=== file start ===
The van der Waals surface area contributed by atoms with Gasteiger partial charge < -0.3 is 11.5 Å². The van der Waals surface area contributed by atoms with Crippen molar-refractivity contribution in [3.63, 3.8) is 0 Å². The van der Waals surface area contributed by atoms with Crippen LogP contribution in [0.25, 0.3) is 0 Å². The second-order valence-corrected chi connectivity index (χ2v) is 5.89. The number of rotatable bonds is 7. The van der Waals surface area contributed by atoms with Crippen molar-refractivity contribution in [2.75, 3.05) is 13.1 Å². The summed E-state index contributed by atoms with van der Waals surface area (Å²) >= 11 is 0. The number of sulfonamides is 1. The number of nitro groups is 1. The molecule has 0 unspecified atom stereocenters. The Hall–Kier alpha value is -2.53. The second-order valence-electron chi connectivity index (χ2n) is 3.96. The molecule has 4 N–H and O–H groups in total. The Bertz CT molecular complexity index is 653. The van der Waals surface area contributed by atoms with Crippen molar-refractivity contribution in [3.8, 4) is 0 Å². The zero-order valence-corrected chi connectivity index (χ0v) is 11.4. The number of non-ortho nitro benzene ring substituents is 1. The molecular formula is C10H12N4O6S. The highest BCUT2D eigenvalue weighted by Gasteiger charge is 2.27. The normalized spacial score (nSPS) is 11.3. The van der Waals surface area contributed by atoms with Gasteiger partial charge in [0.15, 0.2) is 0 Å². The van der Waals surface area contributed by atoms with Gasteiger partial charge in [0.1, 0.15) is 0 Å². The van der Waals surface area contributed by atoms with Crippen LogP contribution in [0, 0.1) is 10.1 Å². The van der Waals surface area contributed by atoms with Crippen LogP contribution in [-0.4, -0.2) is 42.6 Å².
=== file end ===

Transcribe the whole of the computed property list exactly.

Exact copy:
The van der Waals surface area contributed by atoms with Gasteiger partial charge < -0.3 is 11.5 Å². The van der Waals surface area contributed by atoms with Crippen molar-refractivity contribution in [3.63, 3.8) is 0 Å². The van der Waals surface area contributed by atoms with Crippen LogP contribution in [0.25, 0.3) is 0 Å². The second-order valence-corrected chi connectivity index (χ2v) is 5.89. The number of rotatable bonds is 7. The van der Waals surface area contributed by atoms with Crippen molar-refractivity contribution in [2.75, 3.05) is 13.1 Å². The summed E-state index contributed by atoms with van der Waals surface area (Å²) >= 11 is 0. The number of sulfonamides is 1. The number of nitro groups is 1. The molecule has 0 unspecified atom stereocenters. The Hall–Kier alpha value is -2.53. The second-order valence-electron chi connectivity index (χ2n) is 3.96. The molecule has 4 N–H and O–H groups in total. The Bertz CT molecular complexity index is 653. The van der Waals surface area contributed by atoms with Crippen molar-refractivity contribution in [3.8, 4) is 0 Å². The zero-order valence-corrected chi connectivity index (χ0v) is 11.4. The number of non-ortho nitro benzene ring substituents is 1. The molecular formula is C10H12N4O6S. The highest BCUT2D eigenvalue weighted by Gasteiger charge is 2.27. The normalized spacial score (nSPS) is 11.3. The van der Waals surface area contributed by atoms with Gasteiger partial charge in [0.15, 0.2) is 0 Å². The van der Waals surface area contributed by atoms with Gasteiger partial charge in [0.1, 0.15) is 0 Å². The van der Waals surface area contributed by atoms with Crippen LogP contribution in [0, 0.1) is 10.1 Å². The van der Waals surface area contributed by atoms with Crippen LogP contribution in [-0.4, -0.2) is 42.6 Å².